IV. Argue with Hooper-Greenhill’s view that the Medici Palace was the first museum of Europe. In particular, argue for ancient or medieval libraries as museums and argue for reliquaries or temples filled with sacred objects as museums. Be as specific as you can in citing examples. Nevertheless, in what ways were Renaissance rooms of collection different from these preceding collections?


V. Either of the first 2 could be reduced to 2-3 examples for 15 minutes.

Discuss Mack, especially chs. 2-3,  Discuss at least 3-4 distinctive examples of objects in the British Museum (as well as 1-2 from the Getty Villa, at least 5 in all) which functioned as memory devices in their respective cultures. In the culture from which the object originated, what was the participant supposed to do with the object? (Today in museums, observers mainly look at objects or read/hear about the objects. The Getty Villa has lots of “don’t touch” signs.)


Discuss Mack, especially ch. 4 and ch. 5 and Getty Villa, Funerary monuments, at least 5 in all. Describe the funerary monuments to individuals. Consider ancient Egypt, ancient Rome, and other times and places in the world.


VI. Either of these could be 15 minutes, by omitting something from question. First is  also a good topic for takehome after we have read more of Duncan and experienced more museums personally.


Explain the ritual character of the museum experience according to Duncan. Define and explain “liminality,” “aesthetic experience,” “monumental ceremonial structures,” and changing strategies of display in art museums (Tate Gallery, London, and National Gallery, Washington D.C.)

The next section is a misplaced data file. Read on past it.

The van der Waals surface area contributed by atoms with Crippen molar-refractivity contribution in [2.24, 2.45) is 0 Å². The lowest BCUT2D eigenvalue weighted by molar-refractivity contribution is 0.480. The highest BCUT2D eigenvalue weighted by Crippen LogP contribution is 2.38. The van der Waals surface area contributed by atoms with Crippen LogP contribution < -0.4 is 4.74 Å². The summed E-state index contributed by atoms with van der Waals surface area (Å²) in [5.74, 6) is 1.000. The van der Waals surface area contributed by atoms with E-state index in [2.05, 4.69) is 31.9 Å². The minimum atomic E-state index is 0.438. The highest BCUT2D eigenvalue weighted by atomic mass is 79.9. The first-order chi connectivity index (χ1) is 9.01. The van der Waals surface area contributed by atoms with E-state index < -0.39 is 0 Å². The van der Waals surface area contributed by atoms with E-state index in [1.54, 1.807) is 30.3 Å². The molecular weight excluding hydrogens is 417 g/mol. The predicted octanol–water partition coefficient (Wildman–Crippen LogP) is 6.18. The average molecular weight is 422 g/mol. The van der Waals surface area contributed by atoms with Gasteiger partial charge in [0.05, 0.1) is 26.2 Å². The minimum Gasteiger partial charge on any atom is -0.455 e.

Visit to Norton Simon Museum, Getty Villa, and Duncan, ch. 4. Consider Sir Richard Wallace, Norton Simon, Isabella Stewart Gardner, J. P. Morgan., Robert Lehman, and Andrew W. Mellon.  How have some rich Americans utilized their museum bequest to establish themselves as European-style aristocrats? Might you want to categorize distinctive variations of the donor bequest?  You are welcome to mention other museum donors in suggesting distinctive variations.


VII What seem to be the organizing principles by which the current Getty Villa displays objects related to ancient women and objects related to ancient men? Document by citing at least 2 rooms on the second floor. Indicate some of the historical content that is taught in each room by a featured large item as well as at least l display cabinet.


Below not on first exam, but good topics to think about for possible takehome questions later in semester:


In class I showed images of a botanical garden, a library, and an anatomy theatre in Leiden, and suggested that 16th century interest in the organization of knowledge evident in those images influenced the emergence of the museum (in the form of botanical gardens, libraries, and various rooms of display). Do you think history of museums should include libraries and gardens or not? If so, for which centuries?  If not, you are in agreement with the current separation of specialties.  Explain your view with specific examples.


Discuss the history of reading from scroll to codex to printed book.  What have you learned about the history of the book from Oxy’s 16th and early 17th century books (including map books and woodcuts)? From the decoration of Sixtus V’s room in the Vatican library?  We shall be able to compare Renaissance book-collecting to a 18th century English reading room (Braun Room of Oxy Library).


Consider “Assemblage, 1845.”  What are the advantages of displaying objects in one building from multiple civilizations? What are the advantages of focusing a building on the display of one civilization at one particular time?  Yet, for a civilization like Great Britain that saw itself as a successor to multiple civilizations, is not the British Museum a display of one civilization in an age of imperialism?


Should objects that are “the best art” be separated for display from other objects?